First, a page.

These are just a few of the centerless grinders at ARP. The operators are trained to set the machines up correctly and dress the wheels to get the correct shape on it and grind it to within .0001-inch diameter. They feed one fastener at a time into the grinder. The hand shot shows a stud that went to cold heading and got straightened, broached and stamped with the ARP logo, heat-treated, put through the shot peen process, then straightened again between two dies, and finally, ground on the outside diameter for size.

ARP is slowly moving to as many CNC machines as possible, such as this computerized grinder. An operator is still required to load each fastener individually and perform quality control as the machine is working. Right: This is George, who’s been with the company for 28 years, running a robotic machine for tri-rolls (thread rolling). The machine measures each part optically to verify that the grind shop did its job, then puts it into an induction heater, then into the thread roller. Raschke said, 'The CNC doesn’t take the operator out of the machine, it just gives the operator more time to do quality control.'


The thread-rolling operation (to MIL-S-8879A specs) is done after heat treat, which accounts for a fatigue strength up to 10 times higher than fasteners that are threaded prior to heat-treat. There are several different types of machines that roll threads, depending on the fastener.

Clockwise from top left: This is one of the many (we counted more than 20) thread-rolling machines on the floor of this shop. This is a mechanical (non-CNC) roller that's used to knurl the threads, such as in a wheel stud.

Nut Forging and Tapping

ARP manufactures nuts in a multi-step process that begins with raw material being fed into a giant forming device that “blanks” the hex and 12-point nuts and continues with highly sophisticated automated threading equipment that taps each nut with an accuracy of .001˝ (which is five times higher than the aerospace standard). This ensures an exceptionally close-tolerance fit between the bolt/stud and nut. A series of CNC-threading machines are used to accurately tap the threads in nuts. Tolerances held are five times better than aerospace standards.

Nuts then go to metal finish, including a black-oxide coating of chromoly or polishing stainless steel to a brilliant luster. Raschke told us making a nut is far more difficult than making a stud or bolt.


Steel rusts. That’s a fact of life, so any fastener exposed to air must have some type of coating, which ARP gives its bolts and nuts. Of course, stainless steel does not rust or overly corrode, but a stainless fastener looks better if it’s polished or coated in some way. ARP offers most fasteners either polished or coated with a black oxide that looks almost like anodizing, but is really nothing more than an appearance item. Raschke calls it “accelerated rust.” But they look good when you use them.

R&D And Quality Control

A series of special checking devices are employed to monitor the quality of threads. For every thread size, there is a checking device, and several steps to quality inspection.

After thread rolling, some fasteners get a black oxide coating that is strictly for appearance, with no protection against rust and corrosion. Raschke called it “accelerated rust.” That’s why you’ll find some header bolts that install nice and black and end up rusty after a few months.

This is the quality control room to check every lot of fasteners for accuracy. Each microscope and measuring tester gets a 6-month inspection. This is a 'comparator,' which is basically a high-tech micrometer, optically measuring a bolt for diameter, angles, etc. The final, 100-percent quality check is done by hand. Raschke said, 'These ladies are the last line of defense to make sure we have the quality in the part that ARP wants to produce before it goes into your engine.'

This is one of two different machines that runs every hundredth part in a lot for strength in order to certify it. It tests them at 15,000 pounds, 7,000 times a minute. This one tests tensile strength. Raschke said, ‘All we do here is rip stuff apart. It qualifies the strength of the part. Think of a boxer—this machine tells you hard you can hit your opponent and how many rounds he can go. You can’t be the toughest bad-ass guy on earth and fall down on the first punch. You have to go 13 rounds.’ When a small part breaks, it might make a ding, but something like a 5/8-inch bolt breaks with such violence that it might make the very heavy machine jump off the floor and make the operator pee himself a little.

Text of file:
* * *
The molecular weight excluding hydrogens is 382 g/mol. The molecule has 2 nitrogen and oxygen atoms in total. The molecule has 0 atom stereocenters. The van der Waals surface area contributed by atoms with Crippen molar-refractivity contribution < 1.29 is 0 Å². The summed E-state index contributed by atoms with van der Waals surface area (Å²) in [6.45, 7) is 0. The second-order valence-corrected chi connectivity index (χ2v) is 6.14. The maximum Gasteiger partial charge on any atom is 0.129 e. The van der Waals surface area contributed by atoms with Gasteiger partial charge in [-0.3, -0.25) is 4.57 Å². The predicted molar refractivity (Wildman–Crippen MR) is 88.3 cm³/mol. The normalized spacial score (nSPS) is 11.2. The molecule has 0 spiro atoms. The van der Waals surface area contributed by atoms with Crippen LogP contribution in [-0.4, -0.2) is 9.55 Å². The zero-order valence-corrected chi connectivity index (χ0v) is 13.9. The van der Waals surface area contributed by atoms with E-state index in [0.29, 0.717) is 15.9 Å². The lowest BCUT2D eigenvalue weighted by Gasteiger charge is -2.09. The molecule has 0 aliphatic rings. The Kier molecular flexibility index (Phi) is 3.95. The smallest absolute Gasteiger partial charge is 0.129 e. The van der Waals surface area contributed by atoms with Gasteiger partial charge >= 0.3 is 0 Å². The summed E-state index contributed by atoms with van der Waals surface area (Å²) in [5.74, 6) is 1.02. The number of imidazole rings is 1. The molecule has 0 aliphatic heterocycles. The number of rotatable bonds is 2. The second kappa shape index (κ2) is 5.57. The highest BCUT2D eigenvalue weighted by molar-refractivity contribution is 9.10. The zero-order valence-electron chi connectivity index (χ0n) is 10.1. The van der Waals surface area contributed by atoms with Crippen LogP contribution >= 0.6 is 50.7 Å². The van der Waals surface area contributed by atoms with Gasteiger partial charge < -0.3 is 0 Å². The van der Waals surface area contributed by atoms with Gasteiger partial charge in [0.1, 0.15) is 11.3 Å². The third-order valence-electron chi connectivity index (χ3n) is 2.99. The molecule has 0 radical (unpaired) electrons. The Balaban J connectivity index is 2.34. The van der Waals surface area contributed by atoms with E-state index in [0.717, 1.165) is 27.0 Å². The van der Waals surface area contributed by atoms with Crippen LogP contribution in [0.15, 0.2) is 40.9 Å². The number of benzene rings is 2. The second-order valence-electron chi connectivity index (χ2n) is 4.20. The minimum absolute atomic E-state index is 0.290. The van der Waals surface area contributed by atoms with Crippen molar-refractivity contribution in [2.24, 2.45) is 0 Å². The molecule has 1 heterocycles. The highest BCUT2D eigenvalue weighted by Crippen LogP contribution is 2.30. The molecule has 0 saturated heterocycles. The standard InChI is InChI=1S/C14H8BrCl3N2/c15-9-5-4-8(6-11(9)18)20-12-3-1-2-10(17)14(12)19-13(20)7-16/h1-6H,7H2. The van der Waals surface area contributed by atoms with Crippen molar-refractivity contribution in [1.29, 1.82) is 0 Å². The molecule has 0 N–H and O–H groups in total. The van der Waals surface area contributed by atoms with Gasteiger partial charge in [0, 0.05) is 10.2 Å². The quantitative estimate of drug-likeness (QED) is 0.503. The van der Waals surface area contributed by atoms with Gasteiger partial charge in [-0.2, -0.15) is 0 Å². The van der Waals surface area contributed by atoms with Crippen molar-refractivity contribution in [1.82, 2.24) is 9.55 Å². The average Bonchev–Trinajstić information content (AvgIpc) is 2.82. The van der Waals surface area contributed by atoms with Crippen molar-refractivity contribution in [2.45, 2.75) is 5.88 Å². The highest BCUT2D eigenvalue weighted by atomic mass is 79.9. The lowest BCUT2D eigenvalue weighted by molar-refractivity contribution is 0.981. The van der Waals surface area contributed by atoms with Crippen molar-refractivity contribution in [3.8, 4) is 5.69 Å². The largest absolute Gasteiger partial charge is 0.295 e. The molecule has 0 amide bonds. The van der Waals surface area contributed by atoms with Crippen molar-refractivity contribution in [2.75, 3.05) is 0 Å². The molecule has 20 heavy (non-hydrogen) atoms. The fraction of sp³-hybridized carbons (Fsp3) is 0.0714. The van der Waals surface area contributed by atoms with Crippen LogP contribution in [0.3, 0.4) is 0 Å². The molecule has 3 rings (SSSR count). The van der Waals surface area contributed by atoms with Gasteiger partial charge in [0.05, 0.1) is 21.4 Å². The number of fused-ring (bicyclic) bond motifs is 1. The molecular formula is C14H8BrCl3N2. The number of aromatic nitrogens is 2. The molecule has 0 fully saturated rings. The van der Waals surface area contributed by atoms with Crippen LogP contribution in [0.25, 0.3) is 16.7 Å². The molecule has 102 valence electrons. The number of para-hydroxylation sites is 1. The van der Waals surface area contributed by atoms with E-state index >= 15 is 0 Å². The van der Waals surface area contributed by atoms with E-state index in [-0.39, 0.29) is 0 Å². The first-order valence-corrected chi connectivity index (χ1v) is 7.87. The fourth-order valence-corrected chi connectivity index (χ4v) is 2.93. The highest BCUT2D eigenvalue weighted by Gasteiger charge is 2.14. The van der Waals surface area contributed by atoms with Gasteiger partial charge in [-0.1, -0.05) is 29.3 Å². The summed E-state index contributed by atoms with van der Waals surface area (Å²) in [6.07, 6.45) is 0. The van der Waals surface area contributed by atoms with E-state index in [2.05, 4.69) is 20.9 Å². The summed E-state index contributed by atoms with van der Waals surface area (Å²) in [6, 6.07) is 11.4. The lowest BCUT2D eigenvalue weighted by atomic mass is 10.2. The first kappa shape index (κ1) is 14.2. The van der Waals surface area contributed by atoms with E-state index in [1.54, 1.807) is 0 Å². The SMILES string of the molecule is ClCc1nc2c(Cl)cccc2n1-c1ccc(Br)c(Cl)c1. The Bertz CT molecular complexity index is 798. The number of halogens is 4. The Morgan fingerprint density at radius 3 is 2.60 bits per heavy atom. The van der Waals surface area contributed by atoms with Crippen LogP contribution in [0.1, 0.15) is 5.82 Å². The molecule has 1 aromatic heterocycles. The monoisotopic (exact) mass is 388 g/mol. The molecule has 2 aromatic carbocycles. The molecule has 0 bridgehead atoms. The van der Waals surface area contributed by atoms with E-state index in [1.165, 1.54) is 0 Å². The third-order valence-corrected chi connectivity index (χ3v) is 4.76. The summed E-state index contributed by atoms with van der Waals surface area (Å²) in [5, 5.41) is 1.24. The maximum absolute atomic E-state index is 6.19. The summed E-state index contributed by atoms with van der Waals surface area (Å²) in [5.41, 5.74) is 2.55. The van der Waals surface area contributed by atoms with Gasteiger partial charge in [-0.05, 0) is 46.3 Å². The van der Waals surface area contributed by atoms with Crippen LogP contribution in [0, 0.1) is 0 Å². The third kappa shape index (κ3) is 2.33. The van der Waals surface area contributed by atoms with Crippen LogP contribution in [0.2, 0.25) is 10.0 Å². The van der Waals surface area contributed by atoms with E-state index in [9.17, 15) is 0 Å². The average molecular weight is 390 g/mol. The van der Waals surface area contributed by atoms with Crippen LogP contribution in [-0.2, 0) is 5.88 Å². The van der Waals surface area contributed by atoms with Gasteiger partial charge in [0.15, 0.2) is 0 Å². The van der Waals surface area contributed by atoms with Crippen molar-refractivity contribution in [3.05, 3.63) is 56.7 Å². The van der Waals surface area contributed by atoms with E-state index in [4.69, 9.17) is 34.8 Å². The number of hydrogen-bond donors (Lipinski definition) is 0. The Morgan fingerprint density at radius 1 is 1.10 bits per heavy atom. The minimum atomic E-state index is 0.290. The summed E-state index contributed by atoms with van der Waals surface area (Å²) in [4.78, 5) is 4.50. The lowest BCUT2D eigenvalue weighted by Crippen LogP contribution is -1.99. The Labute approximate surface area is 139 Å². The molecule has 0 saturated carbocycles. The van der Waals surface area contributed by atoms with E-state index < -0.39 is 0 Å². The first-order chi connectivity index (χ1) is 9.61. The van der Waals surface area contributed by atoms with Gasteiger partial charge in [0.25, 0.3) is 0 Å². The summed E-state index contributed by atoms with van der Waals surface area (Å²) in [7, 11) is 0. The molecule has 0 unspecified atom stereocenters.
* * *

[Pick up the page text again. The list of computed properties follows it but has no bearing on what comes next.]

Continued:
When you manufacture a product, you must have a shipping department to send it out to buyers. Once an ARP fastener is finished going through the many steps of manufacturing, it gets stored in a warehouse in buckets with all the other ARP fasteners in a warehouse next to the shipping department. When you (or your local speed shop or engine builder) order a set of bolts, they’re boxed, weighed, and shipped right from ARP’s Santa Paula facility.

Clockwise from top left: After the parts are made, they are stored in this warehouse, next door to shipping. Is this the world’s biggest and best bolt bin? We’d say so. This is where the individual parts are categorized to package the kits prior to shipping. Every box is weighed and the shipping label goes on, then it’s to your door or speed shop. The scales are incredibly precise—if a washer is missing the scale picks it up and won’t allow the shipping label to print.

Something to remember and keep in your records: Every ARP kit is labeled with the lot number so if anything happens to a fastener, you can call ARP and find out why.


And that’s how ARP makes its fasteners. More complicated than you thought, huh? ARP stuff is often more expensive than the competitors and that cheap Chinese garbage, and you may be asking yourself, ‘Why should I pay extra for a bolt?’ Remember Raschke’s chocolate chip cookie analogy. Why would you eat at the French Laundry (Google it) when you could just have McDonalds? Think about it. ARP also makes more than fasteners for race and performance cars. While we were there, we saw some super-secret bolts, made for a local aerospace company, about which Raschke said, ‘You didn’t see this.’ They offer serialized fasteners for the top Formula 1 and IndyCar teams, and who knows what other applications we don’t know about. We wouldn’t be surprised if there were ARP bolts in the CIA’s spy planes that are watching you right now.



About the author

Rob Kinnan

Rob Kinnan requires very little introduction. Many would recognize Rob from his days as the Editor of Hot Rod Magazine. He is a dyed-in-the-wool hot rodder and muscle car enthusiast, a road racing aficionado behind the wheel of his Factory Five roadster, and a hardcore NASCAR fan.
Read My Articles